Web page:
As well, any determination of a safety-sensitive position should consider the work of the employee, the nature of equipment and material that he or she handles Reference 35.

References

Return to references 1 referrer U.S. Department of Energy. 2009. Human Performance Improvement Handbook - Volume 1, Concepts and Principles; DOE-HDBK-1028-2009: 1-20.

Return to references 2 referrer Skof, M. and Molan, G. 1994. Impacts of Human Fitness for Duty on System's Performance - Human Reliability and System's Performance; Ljubljana, Slovenia ed: 428-436.

Return to references 3 referrer Reason, J. 1990. Human Error; New York: Cambridge University Press, ISBN 9780521306690.

Return to references 4 referrer Gertman, D., Hallbert, B., Parrish, M., Sattison, M. et al. 2002. U.S. NRC: Review of Findings for Human Performance Contribution to Risk in Operating Events (NUREG/CR-6753, INEEL/EXT-01-01166).

Return to references 5 referrer Rigaud, M. 2001. Behavioural Fitness for Duty (FFD). Work, 16: 3-6.

Return to references 6 referrer Palmer, K., Cox, R., and Brown, I. 2007. Fitness for Work: The Medical Aspects. Fourth ed. New York: Oxford University Press Inc., ISBN 978-0-19-856822-3.

Return to references 7 referrer Butler, B. 2011.Archived: INFO-0831 - Recent Alcohol and Drug Workplace Policies in Canada: Considerations for the Nuclear Industry (PDF), INFO-0831. Produced for the Canadian Nuclear Safety Commission, under contract.

Return to references 8 referrer Health Canada. 2011. Occupational Health Assessment Guide (OHAG), Revised. Ottawa. Available from Internal Public Service

Return to references 9 referrer Department of Justice. 1985. Canadian Human Rights Act, R.S.C., 1985, c. H-6.

Return to references 10 referrer International Atomic Energy Agency. 2000. Safety of Nuclear Power Plants: Design, NS-R-1.

Return to references 11 referrer International Nuclear Safety Advisory Group. 1996. Defence in Depth in Nuclear Safety, INSAG-10.

Return to references 12 referrer International Atomic Energy Agency. 2000. Legal and Governmental Infrastructure for Nuclear, Radiation, Radio-active Waste and Transport Safety, GS-R-1.

Return to references 13 referrer International Atomic Energy Agency. 2000. Safety of Nuclear Power Plants: Operation, Requirements, NS-R-2.

Return to references 14 referrer International Atomic Energy Agency. 2002. Regulatory Inspection of Nuclear Facilities and Enforcement by the Regulatory Body, GS-G-1.3.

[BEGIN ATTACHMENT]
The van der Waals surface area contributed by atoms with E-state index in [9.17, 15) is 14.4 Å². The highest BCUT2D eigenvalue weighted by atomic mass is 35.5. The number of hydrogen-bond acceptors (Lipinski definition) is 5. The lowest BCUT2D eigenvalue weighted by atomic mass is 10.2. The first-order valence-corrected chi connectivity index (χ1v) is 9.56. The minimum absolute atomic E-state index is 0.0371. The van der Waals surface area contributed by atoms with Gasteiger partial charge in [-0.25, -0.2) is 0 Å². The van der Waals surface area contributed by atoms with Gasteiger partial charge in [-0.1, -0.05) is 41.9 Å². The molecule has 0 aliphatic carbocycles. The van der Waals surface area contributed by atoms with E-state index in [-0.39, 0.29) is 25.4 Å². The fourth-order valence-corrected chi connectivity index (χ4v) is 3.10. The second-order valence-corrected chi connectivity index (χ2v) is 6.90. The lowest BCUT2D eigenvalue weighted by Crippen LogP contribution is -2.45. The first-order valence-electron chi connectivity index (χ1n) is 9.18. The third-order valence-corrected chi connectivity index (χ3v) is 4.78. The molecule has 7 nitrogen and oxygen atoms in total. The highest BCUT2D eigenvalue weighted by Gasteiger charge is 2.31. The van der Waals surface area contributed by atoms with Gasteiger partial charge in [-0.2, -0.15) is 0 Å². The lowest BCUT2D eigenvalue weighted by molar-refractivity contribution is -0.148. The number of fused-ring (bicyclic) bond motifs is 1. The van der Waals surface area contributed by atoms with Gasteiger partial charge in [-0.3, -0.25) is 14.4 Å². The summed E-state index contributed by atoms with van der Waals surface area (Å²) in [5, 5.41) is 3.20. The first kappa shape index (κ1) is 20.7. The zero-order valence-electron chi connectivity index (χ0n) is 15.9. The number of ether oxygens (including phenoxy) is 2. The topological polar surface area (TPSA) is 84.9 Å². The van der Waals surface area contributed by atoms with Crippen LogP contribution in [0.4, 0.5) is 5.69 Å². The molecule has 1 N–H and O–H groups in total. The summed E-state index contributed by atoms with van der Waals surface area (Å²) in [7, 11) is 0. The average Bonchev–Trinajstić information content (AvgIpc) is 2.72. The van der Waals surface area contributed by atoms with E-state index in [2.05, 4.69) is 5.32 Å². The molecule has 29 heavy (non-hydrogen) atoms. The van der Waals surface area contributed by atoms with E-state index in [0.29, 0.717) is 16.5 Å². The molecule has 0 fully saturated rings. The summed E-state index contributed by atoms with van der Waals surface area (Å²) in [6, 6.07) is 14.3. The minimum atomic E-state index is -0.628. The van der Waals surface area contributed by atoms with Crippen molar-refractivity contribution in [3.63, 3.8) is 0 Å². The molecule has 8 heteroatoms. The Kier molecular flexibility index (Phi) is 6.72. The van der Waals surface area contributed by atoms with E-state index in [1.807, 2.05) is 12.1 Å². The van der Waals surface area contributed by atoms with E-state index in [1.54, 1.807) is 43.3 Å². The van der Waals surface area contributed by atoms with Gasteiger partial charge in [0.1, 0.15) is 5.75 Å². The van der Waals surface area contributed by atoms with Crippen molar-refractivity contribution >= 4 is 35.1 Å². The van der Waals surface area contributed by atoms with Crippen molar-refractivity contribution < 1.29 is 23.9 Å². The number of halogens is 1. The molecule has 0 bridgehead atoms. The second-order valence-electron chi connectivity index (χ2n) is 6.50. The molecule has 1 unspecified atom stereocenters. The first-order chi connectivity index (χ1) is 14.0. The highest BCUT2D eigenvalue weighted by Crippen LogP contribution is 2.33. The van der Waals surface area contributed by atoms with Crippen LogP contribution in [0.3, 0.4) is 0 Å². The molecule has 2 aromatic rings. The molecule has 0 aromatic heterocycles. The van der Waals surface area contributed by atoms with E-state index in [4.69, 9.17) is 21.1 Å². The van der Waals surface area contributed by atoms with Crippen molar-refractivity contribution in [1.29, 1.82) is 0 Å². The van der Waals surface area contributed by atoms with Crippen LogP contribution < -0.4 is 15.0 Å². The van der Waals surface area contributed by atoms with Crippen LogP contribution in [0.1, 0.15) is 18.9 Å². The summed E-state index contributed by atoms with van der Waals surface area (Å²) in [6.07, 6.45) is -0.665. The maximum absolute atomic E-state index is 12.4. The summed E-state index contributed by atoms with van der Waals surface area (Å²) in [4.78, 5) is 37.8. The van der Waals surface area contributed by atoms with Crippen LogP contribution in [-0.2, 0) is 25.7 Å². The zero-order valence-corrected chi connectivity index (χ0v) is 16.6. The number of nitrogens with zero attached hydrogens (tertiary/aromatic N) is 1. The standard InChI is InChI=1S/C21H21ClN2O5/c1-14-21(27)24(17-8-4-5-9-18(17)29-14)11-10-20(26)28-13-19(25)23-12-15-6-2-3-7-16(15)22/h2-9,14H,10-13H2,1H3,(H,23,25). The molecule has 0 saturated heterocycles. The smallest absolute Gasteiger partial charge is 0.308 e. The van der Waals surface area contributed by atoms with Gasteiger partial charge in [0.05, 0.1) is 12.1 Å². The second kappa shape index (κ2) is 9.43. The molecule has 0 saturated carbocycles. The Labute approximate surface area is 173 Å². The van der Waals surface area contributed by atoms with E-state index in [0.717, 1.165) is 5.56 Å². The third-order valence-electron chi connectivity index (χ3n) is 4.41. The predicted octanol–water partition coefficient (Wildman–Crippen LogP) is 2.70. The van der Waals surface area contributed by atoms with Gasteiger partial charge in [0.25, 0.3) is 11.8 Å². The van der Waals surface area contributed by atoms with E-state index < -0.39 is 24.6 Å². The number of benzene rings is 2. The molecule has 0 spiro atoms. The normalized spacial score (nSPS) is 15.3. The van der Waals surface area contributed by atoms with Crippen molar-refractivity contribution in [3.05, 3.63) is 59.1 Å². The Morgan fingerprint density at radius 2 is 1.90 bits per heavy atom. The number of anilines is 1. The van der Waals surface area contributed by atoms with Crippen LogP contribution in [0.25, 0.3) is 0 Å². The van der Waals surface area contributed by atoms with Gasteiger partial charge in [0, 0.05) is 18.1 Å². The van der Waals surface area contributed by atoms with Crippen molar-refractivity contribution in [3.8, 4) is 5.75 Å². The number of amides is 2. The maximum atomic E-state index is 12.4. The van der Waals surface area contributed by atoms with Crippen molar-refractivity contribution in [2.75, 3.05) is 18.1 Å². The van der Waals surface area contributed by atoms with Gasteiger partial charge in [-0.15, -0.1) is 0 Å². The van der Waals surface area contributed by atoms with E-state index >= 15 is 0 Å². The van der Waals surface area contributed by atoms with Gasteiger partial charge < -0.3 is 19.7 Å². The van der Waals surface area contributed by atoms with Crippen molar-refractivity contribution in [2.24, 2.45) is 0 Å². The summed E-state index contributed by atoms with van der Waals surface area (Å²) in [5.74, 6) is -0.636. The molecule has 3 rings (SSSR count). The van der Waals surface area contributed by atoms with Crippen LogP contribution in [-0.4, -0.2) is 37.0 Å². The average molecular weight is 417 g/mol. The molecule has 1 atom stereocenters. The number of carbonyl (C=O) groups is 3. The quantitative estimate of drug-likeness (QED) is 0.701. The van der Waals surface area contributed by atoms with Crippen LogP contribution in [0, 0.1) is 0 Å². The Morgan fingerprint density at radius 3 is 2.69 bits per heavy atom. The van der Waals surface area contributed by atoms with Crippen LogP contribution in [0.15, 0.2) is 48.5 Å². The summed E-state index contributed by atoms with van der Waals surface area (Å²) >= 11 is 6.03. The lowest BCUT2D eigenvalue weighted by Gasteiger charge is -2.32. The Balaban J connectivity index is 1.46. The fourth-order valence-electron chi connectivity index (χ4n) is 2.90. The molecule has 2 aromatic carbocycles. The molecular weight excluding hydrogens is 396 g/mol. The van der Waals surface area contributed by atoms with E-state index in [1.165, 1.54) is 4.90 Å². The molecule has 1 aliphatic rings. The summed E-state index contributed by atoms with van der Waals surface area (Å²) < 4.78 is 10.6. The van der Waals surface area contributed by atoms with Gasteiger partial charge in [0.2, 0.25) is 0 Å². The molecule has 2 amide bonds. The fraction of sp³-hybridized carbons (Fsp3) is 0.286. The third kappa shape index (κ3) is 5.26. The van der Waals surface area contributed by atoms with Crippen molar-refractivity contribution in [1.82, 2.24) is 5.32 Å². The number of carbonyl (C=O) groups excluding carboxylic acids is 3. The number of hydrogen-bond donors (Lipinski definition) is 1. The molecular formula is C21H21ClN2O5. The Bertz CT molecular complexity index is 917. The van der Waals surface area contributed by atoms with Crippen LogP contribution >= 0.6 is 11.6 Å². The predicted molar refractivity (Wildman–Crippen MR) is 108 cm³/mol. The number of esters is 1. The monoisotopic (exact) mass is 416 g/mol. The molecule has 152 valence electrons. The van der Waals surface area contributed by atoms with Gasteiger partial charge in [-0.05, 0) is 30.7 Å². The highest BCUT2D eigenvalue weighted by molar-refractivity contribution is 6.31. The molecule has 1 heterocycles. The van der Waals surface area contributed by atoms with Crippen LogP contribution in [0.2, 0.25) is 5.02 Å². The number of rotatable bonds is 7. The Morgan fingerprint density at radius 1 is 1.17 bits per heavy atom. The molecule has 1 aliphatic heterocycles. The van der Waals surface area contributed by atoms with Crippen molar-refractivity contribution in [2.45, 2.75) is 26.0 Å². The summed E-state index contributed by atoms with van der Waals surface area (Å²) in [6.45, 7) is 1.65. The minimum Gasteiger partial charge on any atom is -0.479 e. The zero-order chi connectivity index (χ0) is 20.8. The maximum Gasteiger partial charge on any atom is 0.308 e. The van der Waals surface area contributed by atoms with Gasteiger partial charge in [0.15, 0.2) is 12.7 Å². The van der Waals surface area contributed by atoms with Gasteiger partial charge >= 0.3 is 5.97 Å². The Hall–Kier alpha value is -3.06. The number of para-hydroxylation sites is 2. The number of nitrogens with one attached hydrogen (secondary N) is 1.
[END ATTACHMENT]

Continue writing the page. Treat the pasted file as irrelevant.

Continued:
Return to references 15 referrer International Atomic Energy Agency. 2002. Review and Assessment of Nuclear Facilities by the Regulatory Body, GS-G-1.2.

Return to references 16 referrer International Atomic Energy Agency. 2001. The Operating Organization for Nuclear Power Plants, NS-G-2.4.

Return to references 17 referrer International Atomic Energy Agency. 2002. Recruitment, Qualification and Training of Personnel for Nuclear Power Plants, NS-G-2.8.

Return to references 18 referrer Macdonald, S., Csiernik, R., Durand, P, Rylett, M. and Wild, T. 2006. Prevalence and Factors Related to Canadian Workplace Health Programs. Canadian Journal of Public Health, 97 (2): 121-125.

Return to references 19 referrer International Atomic Energy Agency. 1994. Convention on Nuclear Safety, English: INFCIRC/449.

Return to references 20 referrer Department of Justice. 2008. General Nuclear Safety and Control Regulations, SOR/2000-202.

Return to references 21 referrer Canadian Standards Association. 2010. N286-05 (R2010), Management System Requirements for Nuclear Power Plants.

Return to references 22 referrer Canadian Nuclear Safety Commission. 2008. RD-204, Certification of Persons Working at Nuclear Power Plants.

Return to references 23 referrer Canadian Nuclear Safety Commission. 2007. G-323, Ensuring the Presence of Sufficient Qualified Staff at Class I Nuclear Facilities - Minimum Staff Complement.

Return to references 24 referrer Canadian Nuclear Safety Commission. 2008. Nuclear Security Officer Medical, Physical, and Psychological Fitness.

Return to references 25 referrer Canadian Nuclear Safety Commission. S-298, Nuclear Response Force Team.

Return to references 26 referrer Department of Justice. 2010. Nuclear Security Regulations, SOR/2000-209.

Return to references 27 referrer Department of Justice. 2009. Bill C-45 – Amendments to the Criminal Code Affecting the Criminal Liability of Organizations.

Return to references 28 referrer United Transportation Union. Operation Redblock.

Return to references 29 referrer Steenblik. J. 2007. HIMS: The Quiet Success Story. Air Line Pilot.

Return to references 30 referrer Canadian Human Rights Commission. 2009. Canadian Human Rights Commission Policy on Alcohol and Drug Testing(revised).

Return to references 31 referrer U.S. Nuclear Regulatory Commission (U.S. NRC). 2008. NRC Staff-Proposed Changes for Direct Final Rule Making, 10 CFR Part 26.

Return to references 32 referrer Miller, J. 1996. Fit for Duty? Ergonomics in Design, 4(2): 11-17.

Return to references 33 referrer Department of Justice. 2011. Controlled Drugs and Substances Act, S.C. 1996, c.19.

Return to references 34 referrer Cowell, J. 1986. Guidelines on Fitness-to-Work Examinations. Canadian Medical Association Journal, 135: 985-988.

Return to references 35 referrer Picher, M. 2002. J.D. Irving v. CEPU, Local 104 and 1309 (Drug and Alcohol Policy Grievance): 111 L.A.C. (4Th) 328.